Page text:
Pfeffernusse ~ German Pepper Nut Cookies

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Have you heard of Pfeffernusse? These cookies are a popular holiday treat in Germany, Denmark, and The Netherlands. Pfeffernusse are small, round cookies filled with ground spices, molasses, and brown sugar.

Until last week, I had never heard of these German cookies.

Pfeffernusse ~ German Pepper Nut Cookies recipe by Barefeet In The Kitchen

I was chatting with my friend Wendy one night last week and she asked if I knew how to make pfeffernusse cookies.

Thanks to a quick Google search and a tiny bit of further research, I’m happy to say that I now know how to make them. (And there is a package making its way to her now!)

Pfeffernusse Cookies

Similar to a gingerbread cookie in fragrance, the anise in these cookies is the dominant flavor, with the cinnamon, cardamom, nutmeg, allspice, cloves and black pepper vying for the next spot in line.

Also called Peppernut Cookies, the pepper doesn’t make these cookies spicy, but it is definitely present. Not all recipes include the pepper, but it was a fun ingredient to work with, so I chose to include it.

A note about all the spices: if you have a store near you that sells spices in bulk, I recommend buying just the tiny amounts needed.

I picked up a teaspoon or so of both the cardamom and the anise for about $.10 and I still have some left in the spice cupboard. If you have a Sprouts Farmers Market near you, that’s a great place to look.

Like any great cookie recipe, there are endless variations. Some people like to eat these cookies while they are still crisp on the outside and chewy inside, other people choose to let them harden for a week (similar to biscotti) and then dunk them in coffee before eating them.

Pfeffernusse ~ German Pepper Nut Cookies recipe by Barefeet In The Kitchen

Pfeffernusse are some of the most richly fragrant and flavorful cookies I have ever made.

These heavily spiced cookies are so beloved in many European countries, there is a National Pfeffernusse Holiday celebrated in their honor on December 23rd.

If you are a fan of black licorice, you just might fall in love with these cookies. Licorice happens to be one of my least favorite flavors and these cookies didn’t tempt me at all.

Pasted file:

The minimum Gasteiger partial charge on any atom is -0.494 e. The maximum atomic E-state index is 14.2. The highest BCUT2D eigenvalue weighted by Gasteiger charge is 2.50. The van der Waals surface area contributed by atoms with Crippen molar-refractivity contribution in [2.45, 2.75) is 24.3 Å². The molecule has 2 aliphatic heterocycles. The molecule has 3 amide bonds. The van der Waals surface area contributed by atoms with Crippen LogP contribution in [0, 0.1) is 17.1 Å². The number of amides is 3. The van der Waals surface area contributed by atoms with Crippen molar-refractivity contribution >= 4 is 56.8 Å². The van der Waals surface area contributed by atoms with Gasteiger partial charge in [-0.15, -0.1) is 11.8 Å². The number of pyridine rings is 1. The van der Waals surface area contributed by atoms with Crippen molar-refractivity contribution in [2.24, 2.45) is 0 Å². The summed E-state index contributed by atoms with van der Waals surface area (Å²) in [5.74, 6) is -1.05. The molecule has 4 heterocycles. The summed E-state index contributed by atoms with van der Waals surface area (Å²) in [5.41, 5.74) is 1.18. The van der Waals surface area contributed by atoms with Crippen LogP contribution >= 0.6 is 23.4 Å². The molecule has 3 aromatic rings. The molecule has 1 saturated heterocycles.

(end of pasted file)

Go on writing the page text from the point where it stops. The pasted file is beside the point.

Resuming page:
However, my husband loved them and told me repeatedly that they were better than any he remembered from his childhood.

When I asked on the Facebook Page if you had ever heard of Pfeffernusse, the response was overwhelming.

What other cookies should I know about? I’d love to hear about your family’s favorite holiday treats!

Pfeffernusse cookies in jar - get the recipe at barefeetinthekitchen.com

Pfeffernusse Cookie Recipe

  1. Combine the butter, brown sugar and molasses in a large mixing bowl and beat until smooth. Add the egg and beat to combine. Whisk together the flour, baking soda and all of the spices.
  2. Slowly add the dry ingredients to the wet ingredients and beat to combine. Chill the dough in the refrigerator for at least 1 hour.
  3. Preheat oven to 350 degrees. Scoop about 2 tablespoons of cookie dough and roll into a ball between your palms. Place the dough balls on a parchment or silicone lined baking sheet.
  4. Bake for 13-14 minutes, until firm to the touch. Remove from the oven and let the cookies cool on the sheets for 3 minutes.
  5. Place the powdered sugar in a medium-sized container with a lid. Drop a few cookies at a time into the powdered sugar. Cover with a lid and shake gently to coat.
  6. Transfer the coated cookies to a wire cooling rack and let cool completely. Repeat with all the cookies. Store in an airtight container.

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Pfeffernusse cookies in jar - get the recipe at barefeetinthekitchen.com

Pfeffernusse ~ German Pepper Nut Cookies

4.8 from 15 votes
Recipe slightly adapted from and with thanks to Food.com
Pin Print Review
Servings: 3 dozen cookies

Ingredients 

  • 1/2 cup butter softened
  • 3/4 cup light brown sugar
  • 1/4 cup molasses
  • 1 egg
  • 2 1/4 cups all purpose flour
  • 1/2 teaspoon baking soda
  • 1/2 teaspoon kosher salt
  • 1/2 teaspoon cinnamon
  • 1/2 teaspoon anise seed as finely crushed as possible
  • 1/2 teaspoon freshly ground black pepper
  • 1/4 teaspoon ground nutmeg
  • 1/4 teaspoon ground allspice
  • 1/8 teaspoon ground cardamom
  • 1/8 teaspoon ground cloves
  • 1 1/2 cups powdered sugar

Instructions

  • Combine the butter, brown sugar and molasses in a large mixing bowl and beat until smooth. Add the egg and beat to combine. Whisk together the flour, baking soda and all of the spices. Slowly add the dry ingredients to the wet ingredients and beat to combine. Chill the dough in the refrigerator for at least 1 hour.